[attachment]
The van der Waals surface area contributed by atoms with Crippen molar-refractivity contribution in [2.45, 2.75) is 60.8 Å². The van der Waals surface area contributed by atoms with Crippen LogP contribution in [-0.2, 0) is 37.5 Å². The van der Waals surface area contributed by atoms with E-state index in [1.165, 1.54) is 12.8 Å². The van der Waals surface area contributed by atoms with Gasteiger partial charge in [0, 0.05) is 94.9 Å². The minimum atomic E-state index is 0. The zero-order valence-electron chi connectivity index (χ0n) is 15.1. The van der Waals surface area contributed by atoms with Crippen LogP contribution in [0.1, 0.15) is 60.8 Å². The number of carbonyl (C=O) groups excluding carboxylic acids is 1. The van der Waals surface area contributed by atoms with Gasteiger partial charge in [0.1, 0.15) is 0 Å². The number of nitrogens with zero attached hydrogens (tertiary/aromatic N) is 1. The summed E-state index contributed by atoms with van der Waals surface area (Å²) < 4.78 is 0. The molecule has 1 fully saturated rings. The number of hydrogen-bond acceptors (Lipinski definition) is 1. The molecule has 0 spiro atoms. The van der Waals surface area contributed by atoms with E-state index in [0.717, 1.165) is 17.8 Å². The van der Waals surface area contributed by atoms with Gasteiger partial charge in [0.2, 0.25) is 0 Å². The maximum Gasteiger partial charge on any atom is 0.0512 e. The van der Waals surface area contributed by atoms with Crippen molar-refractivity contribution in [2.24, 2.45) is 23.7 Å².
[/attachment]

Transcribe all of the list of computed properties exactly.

The van der Waals surface area contributed by atoms with Crippen molar-refractivity contribution in [2.45, 2.75) is 60.8 Å². The van der Waals surface area contributed by atoms with Crippen LogP contribution in [-0.2, 0) is 37.5 Å². The van der Waals surface area contributed by atoms with E-state index in [1.165, 1.54) is 12.8 Å². The van der Waals surface area contributed by atoms with Gasteiger partial charge in [0, 0.05) is 94.9 Å². The minimum atomic E-state index is 0. The zero-order valence-electron chi connectivity index (χ0n) is 15.1. The van der Waals surface area contributed by atoms with Crippen LogP contribution in [0.1, 0.15) is 60.8 Å². The number of carbonyl (C=O) groups excluding carboxylic acids is 1. The van der Waals surface area contributed by atoms with Gasteiger partial charge in [0.1, 0.15) is 0 Å². The number of nitrogens with zero attached hydrogens (tertiary/aromatic N) is 1. The summed E-state index contributed by atoms with van der Waals surface area (Å²) < 4.78 is 0. The molecule has 1 fully saturated rings. The number of hydrogen-bond acceptors (Lipinski definition) is 1. The molecule has 0 spiro atoms. The van der Waals surface area contributed by atoms with E-state index in [0.717, 1.165) is 17.8 Å². The van der Waals surface area contributed by atoms with Gasteiger partial charge in [0.2, 0.25) is 0 Å². The maximum Gasteiger partial charge on any atom is 0.0512 e. The van der Waals surface area contributed by atoms with Crippen molar-refractivity contribution in [2.24, 2.45) is 23.7 Å².